Social conservatives usually get a bit ruffled when someone calls them bigot or compares them to Bull Connor.  It’s easy to blow this off, but I think they understand stakes.  They know a racist is a horrible person and they don’t see themselves as the modern equivalent of George Wallace.

Rod Dreher, a social conservative that I read often, understands this as well.  Here he talks about how newspapers view folks like him:

I remember once speaking with a senior executive at another big newspaper about his paper’s agenda-driven reporting on homosexuality and the marriage issue. This wasn’t an accusation on my part; he admitted the bias, and was proud of it. I brought up the likelihood that his paper’s bias could alienate many socially conservative readers, at a time when all of us who worked at newspapers were hemorrhaging readers. The executive said, indignantly, “We don’t need bigots for readers.”

Well, he certainly has a lot fewer of them today than he did when we had that conversation. So does the Washington Post. I wouldn’t claim that newspapers have lost readers because of their bias on reporting the marriage issue, but to the extent readers have lost confidence in the ability of newspapers to report the news with as much fairness as is possible (knowing that total fairness isn’t possible), and are therefore unwilling to spend their money to be lied to and to have people like themselves defamed, then yes, it plays a role.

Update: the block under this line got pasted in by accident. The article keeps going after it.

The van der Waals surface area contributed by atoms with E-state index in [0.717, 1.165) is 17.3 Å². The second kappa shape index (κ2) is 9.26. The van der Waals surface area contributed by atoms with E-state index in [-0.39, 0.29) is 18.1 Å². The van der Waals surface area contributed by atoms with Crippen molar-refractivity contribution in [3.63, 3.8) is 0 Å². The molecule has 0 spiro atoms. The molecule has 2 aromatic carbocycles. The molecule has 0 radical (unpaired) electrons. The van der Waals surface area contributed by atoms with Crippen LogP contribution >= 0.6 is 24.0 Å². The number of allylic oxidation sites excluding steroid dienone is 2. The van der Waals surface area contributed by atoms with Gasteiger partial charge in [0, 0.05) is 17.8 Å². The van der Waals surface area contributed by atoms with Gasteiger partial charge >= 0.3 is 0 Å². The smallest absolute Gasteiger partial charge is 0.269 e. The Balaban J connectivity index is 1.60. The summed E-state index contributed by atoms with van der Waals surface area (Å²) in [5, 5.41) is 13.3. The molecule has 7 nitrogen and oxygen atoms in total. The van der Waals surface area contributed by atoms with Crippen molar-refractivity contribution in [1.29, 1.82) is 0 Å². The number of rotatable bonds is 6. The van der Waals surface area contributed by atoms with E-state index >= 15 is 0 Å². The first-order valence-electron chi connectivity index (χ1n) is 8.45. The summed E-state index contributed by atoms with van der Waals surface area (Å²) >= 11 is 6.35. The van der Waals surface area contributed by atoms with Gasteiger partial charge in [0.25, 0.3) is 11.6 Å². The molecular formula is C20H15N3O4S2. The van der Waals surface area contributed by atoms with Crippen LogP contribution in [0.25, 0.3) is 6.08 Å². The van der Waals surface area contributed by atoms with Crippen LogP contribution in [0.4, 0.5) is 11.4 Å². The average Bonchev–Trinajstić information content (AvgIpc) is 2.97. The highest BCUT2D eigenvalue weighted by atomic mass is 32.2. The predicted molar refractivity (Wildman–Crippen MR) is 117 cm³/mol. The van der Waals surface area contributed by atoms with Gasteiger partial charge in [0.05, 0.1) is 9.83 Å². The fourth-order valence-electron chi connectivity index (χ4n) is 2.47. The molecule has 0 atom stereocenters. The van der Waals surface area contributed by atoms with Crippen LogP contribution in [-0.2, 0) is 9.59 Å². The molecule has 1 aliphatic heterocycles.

Over the years, talking to fellow conservatives about media bias, it has usually been my place, as one who worked in mainstream media, to tell conservatives that they’re wrong in some significant way about media bias — not its existence, but the way it works. Most reporters and editors, in my 20 years of experience, do not set out to slant stories, and in fact try to be fair. The bias that creeps into their coverage is typically the result of a newsroom monoculture, in which they don’t see the bias because everybody, or nearly everybody, within that culture agrees on so much. In the case of gay rights and the marriage debate, though, they don’t even make an effort to be fair. I have heard some version of the “error has no rights” claim for years now. They honestly believe they are morally absolved from having to treat the views of about half the country with basic fairness in reporting. And they are shocked — believe me, they really are — that these people view them and the work they do with suspicion, even contempt.